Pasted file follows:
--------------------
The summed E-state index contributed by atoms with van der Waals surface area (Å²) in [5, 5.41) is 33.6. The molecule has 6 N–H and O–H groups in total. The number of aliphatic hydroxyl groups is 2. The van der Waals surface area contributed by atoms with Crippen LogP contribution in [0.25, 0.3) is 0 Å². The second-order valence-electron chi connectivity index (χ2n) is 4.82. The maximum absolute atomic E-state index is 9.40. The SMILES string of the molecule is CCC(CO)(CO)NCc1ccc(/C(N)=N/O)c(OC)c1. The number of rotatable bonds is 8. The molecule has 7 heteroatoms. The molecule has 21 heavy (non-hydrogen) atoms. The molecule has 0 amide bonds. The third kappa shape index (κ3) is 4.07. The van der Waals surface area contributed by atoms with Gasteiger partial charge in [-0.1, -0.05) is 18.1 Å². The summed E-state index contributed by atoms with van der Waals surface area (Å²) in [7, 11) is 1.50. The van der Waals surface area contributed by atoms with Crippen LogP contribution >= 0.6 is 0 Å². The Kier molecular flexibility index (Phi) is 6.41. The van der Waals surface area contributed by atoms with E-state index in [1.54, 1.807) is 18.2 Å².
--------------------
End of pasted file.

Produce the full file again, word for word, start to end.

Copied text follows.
The summed E-state index contributed by atoms with van der Waals surface area (Å²) in [5, 5.41) is 33.6. The molecule has 6 N–H and O–H groups in total. The number of aliphatic hydroxyl groups is 2. The van der Waals surface area contributed by atoms with Crippen LogP contribution in [0.25, 0.3) is 0 Å². The second-order valence-electron chi connectivity index (χ2n) is 4.82. The maximum absolute atomic E-state index is 9.40. The SMILES string of the molecule is CCC(CO)(CO)NCc1ccc(/C(N)=N/O)c(OC)c1. The number of rotatable bonds is 8. The molecule has 7 heteroatoms. The molecule has 21 heavy (non-hydrogen) atoms. The molecule has 0 amide bonds. The third kappa shape index (κ3) is 4.07. The van der Waals surface area contributed by atoms with Gasteiger partial charge in [-0.1, -0.05) is 18.1 Å². The summed E-state index contributed by atoms with van der Waals surface area (Å²) in [7, 11) is 1.50. The van der Waals surface area contributed by atoms with Crippen LogP contribution >= 0.6 is 0 Å². The Kier molecular flexibility index (Phi) is 6.41. The van der Waals surface area contributed by atoms with E-state index in [1.54, 1.807) is 18.2 Å².